Inovio's Coronavirus Vaccine

Inovio’s Coronavirus Vaccine Shows Promise In Early Stage Trial

Inovio’s coronavirus vaccine, which is part of the Trump administration’s Operation Warp Speed program, and one of the 17 being tested in humans induced an immune response in 34 of the 36 healthy volunteers aged 18 to 50 years.

The company said they would publish the data in a peer-reviewed medical journal later and did not disclose more details on the exact response, the vaccine-induced.

Since the initial data provided only a limited look into the vaccine’s effects, the shares of the company fell 10.1% to $28.49.

The vaccine’s ability to generate virus-neutralizing antibodies, binding antibodies, and T-cell responses were measured to study the vaccine’s ability to induce an immune response.

Piper Sandler analyst Christopher Raymond said that they would like to see data on these measures separately and broken out by dose before drawing too many conclusions.

More investigation is required to confirm that the vaccine can stop the coronavirus from infecting humans. A mid-to-late study of Inovio’s coronavirus vaccine is expected to begin in summer to test its efficacy in preventing COVID-19.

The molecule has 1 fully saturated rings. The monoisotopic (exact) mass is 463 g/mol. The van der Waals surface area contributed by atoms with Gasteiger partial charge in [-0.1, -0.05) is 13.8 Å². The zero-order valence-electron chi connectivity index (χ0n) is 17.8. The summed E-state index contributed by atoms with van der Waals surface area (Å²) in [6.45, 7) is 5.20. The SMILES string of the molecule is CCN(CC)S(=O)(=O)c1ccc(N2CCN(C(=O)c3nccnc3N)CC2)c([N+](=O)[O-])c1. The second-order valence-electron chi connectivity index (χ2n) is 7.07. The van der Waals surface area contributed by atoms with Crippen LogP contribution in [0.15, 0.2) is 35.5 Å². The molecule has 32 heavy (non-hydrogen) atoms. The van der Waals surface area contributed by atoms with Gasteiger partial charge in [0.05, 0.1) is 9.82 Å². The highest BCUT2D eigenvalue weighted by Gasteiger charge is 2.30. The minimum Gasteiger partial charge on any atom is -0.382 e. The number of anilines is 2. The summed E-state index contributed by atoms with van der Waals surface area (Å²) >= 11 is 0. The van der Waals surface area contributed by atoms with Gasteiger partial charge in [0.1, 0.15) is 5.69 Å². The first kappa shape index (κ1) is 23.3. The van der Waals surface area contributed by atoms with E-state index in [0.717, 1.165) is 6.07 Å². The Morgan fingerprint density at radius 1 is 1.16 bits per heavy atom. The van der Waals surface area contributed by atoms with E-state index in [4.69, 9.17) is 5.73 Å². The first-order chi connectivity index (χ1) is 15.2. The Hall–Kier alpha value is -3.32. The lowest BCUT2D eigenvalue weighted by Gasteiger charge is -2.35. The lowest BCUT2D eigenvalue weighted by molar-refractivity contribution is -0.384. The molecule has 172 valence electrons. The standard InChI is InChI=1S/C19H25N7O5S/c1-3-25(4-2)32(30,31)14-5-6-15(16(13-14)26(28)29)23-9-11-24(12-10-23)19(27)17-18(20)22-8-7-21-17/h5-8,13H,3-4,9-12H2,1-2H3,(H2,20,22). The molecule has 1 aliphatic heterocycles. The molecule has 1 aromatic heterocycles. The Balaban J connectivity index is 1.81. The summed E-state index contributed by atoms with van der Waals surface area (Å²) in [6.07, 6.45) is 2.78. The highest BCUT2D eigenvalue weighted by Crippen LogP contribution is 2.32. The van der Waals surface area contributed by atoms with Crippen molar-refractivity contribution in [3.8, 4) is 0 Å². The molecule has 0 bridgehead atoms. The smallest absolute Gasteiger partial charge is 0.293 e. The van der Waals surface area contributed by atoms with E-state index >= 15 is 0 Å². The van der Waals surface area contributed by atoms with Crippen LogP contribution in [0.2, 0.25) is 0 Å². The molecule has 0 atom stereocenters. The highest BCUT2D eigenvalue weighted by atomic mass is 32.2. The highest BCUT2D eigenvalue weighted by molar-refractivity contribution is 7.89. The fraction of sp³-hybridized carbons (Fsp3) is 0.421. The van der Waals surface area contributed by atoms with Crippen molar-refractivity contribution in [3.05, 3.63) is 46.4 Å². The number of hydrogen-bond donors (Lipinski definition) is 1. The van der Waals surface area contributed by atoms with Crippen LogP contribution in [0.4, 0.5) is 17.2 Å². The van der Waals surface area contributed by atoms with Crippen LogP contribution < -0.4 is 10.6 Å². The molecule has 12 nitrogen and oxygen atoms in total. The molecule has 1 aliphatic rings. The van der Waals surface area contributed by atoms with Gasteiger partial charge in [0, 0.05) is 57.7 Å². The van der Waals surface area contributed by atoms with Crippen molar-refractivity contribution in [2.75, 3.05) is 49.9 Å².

According to the U.S. Food and Drug Administration regulations, a coronavirus vaccine is considered effective if it would prevent or reduce the severity of COVID-19, at least 50% of the people vaccinated. Inovio conducted such an early trail to check if the vaccine is safe to use. Among the 10 vaccinated people who had side effects, most of them experienced only redness at the site of the shot.

Inovio’s coronavirus vaccine trial was a success, and it could be the safest vaccine for COVID-19 among the other vaccines under development, told the Chief Executive Officer Joseph Kim to Reuters.

The novel coronavirus has infected more than 10 million people globally, causing 516,738 deaths so far. The U.S. is the most affected country, with 128,062 deaths reported.



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